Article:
Health Care

Correct spelling, canceled

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By Phil Kerpen

As an American, I laugh at those archaic British spellings. Colour? Honour? Their inferiourity, if you will, is obvious. Centre? Theatre? Ridiculous. Most of these barbaric forms were corrected in America hundreds of years ago. Yet one galling Britishism is appearing on my computer screen all too frequently of late: “cancelled,” with a gratuitous extra l.

Does something about Obamacare drive otherwise reasonable people to write about health plans being “cancelled” instead of “canceled”? Does the prospect of intrusive government involvement in health care cause us to regress? Is it subconscious deference to British and Canadian expertise at imposing socialized medicine? Whatever the cause, it needs to stop.



Health care law is a moral failure

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The United States federal government is now mandating, under penalty of law, that millions of Americans purchase a product through a broken website. Is that fair? Is it moral?

An estimated 16 million people recently received letters indicating that their health plans are no longer available. So they head to healthcare.gov to see what plans are available to them. And the website doesn’t work.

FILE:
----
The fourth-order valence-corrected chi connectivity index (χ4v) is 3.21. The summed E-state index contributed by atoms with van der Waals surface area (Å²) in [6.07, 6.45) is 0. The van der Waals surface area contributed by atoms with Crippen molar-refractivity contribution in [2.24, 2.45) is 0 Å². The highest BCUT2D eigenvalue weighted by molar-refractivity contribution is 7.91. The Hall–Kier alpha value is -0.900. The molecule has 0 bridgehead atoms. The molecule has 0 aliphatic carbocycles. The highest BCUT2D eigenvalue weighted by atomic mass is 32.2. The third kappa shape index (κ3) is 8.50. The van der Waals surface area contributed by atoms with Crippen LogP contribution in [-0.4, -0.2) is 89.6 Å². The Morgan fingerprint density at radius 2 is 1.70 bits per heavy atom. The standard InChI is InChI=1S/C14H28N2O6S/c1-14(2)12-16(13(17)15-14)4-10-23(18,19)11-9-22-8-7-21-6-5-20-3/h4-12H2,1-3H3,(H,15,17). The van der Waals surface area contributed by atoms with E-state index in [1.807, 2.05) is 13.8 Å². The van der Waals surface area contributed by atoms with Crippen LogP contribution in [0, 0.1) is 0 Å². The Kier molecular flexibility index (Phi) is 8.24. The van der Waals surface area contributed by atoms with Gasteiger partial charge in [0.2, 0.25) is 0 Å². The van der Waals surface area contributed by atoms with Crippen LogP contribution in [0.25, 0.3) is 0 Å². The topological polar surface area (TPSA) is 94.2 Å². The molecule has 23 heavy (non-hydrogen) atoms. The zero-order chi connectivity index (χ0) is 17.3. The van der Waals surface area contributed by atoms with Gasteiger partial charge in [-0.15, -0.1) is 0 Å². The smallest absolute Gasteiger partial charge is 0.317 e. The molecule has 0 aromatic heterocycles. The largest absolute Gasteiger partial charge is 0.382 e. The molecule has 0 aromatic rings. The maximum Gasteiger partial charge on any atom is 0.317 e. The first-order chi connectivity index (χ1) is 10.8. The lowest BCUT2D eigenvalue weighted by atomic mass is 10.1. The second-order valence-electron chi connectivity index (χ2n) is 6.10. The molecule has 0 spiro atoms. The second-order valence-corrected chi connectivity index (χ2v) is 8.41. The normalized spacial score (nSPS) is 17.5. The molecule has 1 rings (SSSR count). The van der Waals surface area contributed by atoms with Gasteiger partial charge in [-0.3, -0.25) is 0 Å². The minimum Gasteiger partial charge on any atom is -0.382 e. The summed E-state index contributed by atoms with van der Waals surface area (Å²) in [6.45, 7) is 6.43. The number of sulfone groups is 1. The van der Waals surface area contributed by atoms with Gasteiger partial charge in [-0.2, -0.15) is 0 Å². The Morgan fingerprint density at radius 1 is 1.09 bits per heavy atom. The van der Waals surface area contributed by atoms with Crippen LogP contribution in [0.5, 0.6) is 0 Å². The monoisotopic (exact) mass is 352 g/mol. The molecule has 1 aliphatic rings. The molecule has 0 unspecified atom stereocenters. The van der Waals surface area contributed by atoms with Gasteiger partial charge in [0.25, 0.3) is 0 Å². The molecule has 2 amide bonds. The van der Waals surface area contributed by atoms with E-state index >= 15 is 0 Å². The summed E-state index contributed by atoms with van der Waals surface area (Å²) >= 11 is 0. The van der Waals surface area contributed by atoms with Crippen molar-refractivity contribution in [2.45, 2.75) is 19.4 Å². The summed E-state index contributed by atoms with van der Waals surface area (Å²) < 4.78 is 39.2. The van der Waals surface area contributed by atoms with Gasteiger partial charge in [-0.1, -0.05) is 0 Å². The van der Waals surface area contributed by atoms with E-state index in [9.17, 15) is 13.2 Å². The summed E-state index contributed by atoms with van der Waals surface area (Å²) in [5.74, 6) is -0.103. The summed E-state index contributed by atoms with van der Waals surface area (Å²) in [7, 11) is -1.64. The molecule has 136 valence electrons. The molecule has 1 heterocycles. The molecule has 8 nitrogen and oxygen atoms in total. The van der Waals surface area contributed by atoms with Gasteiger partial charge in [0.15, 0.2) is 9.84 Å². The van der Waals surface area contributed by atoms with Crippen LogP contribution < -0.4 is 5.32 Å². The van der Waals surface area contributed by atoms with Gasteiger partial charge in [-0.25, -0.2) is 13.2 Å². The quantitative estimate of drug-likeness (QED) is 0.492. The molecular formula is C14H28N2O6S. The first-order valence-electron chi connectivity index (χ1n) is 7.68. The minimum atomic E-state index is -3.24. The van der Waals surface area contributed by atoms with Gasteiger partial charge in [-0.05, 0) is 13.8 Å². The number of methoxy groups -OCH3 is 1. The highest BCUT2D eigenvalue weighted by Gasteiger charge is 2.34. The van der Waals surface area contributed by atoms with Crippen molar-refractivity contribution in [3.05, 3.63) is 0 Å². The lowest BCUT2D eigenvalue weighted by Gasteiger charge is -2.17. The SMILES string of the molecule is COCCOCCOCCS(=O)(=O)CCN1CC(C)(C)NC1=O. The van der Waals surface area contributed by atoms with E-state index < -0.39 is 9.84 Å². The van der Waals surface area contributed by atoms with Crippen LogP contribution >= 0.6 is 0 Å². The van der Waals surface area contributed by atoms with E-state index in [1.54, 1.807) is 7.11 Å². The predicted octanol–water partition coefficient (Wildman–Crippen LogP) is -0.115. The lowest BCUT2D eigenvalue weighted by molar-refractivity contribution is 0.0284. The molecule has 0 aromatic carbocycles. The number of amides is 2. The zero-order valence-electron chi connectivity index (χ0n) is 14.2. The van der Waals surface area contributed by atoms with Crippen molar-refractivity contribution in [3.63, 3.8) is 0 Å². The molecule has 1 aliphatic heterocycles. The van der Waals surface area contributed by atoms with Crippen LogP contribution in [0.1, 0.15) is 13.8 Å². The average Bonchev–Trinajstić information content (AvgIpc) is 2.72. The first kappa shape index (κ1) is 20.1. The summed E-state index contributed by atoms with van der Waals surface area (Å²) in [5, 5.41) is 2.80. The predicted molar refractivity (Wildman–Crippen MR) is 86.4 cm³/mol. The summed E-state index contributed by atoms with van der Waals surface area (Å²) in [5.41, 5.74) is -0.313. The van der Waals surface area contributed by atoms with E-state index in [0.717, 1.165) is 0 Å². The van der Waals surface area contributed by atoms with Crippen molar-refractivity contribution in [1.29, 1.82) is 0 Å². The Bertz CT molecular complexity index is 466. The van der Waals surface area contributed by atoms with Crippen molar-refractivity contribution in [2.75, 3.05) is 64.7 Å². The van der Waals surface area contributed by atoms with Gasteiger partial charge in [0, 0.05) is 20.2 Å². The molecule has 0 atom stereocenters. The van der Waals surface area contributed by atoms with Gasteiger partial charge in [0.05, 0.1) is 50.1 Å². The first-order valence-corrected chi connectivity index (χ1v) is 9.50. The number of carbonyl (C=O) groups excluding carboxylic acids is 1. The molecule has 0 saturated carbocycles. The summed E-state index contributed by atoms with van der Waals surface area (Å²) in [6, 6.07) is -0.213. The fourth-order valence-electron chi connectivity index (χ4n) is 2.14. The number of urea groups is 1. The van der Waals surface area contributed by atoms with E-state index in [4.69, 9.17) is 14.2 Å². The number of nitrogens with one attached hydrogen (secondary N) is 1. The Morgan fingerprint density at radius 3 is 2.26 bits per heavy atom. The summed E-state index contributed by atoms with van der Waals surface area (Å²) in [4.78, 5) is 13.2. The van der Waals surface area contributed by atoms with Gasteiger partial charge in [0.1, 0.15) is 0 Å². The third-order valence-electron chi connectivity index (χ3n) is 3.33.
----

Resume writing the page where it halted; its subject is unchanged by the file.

Read the rest at American Commitment.


Repealing the individual mandate is a budget deal winner

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Syria has taken over the top of the agenda, but very soon Congress will necessarily return to high stakes fiscal negotiations, not just over the continuing resolution to fund the government, but also over the federal debt ceiling. Speaker John Boehner is committed to the principle that has so effectively constrained discretionary spending since the historic summer 2011 deal: debt ceiling increases must be matched dollar-for-dollar with new spending cuts. At the top of the spending cut priority list should be elimination of the most widely hated aspect of the new health care law: the individual mandate.

Read the rest at American Commitment.


Uncircle the firing squad

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Republicans have largely squandered an August that should have been spent preparing the American people for a showdown with Democrats over the president’s health care law. Instead, efforts have largely been diverted to a damaging internecine fight between proponents and critics of the defund strategy.

Read the rest at American Commitment.




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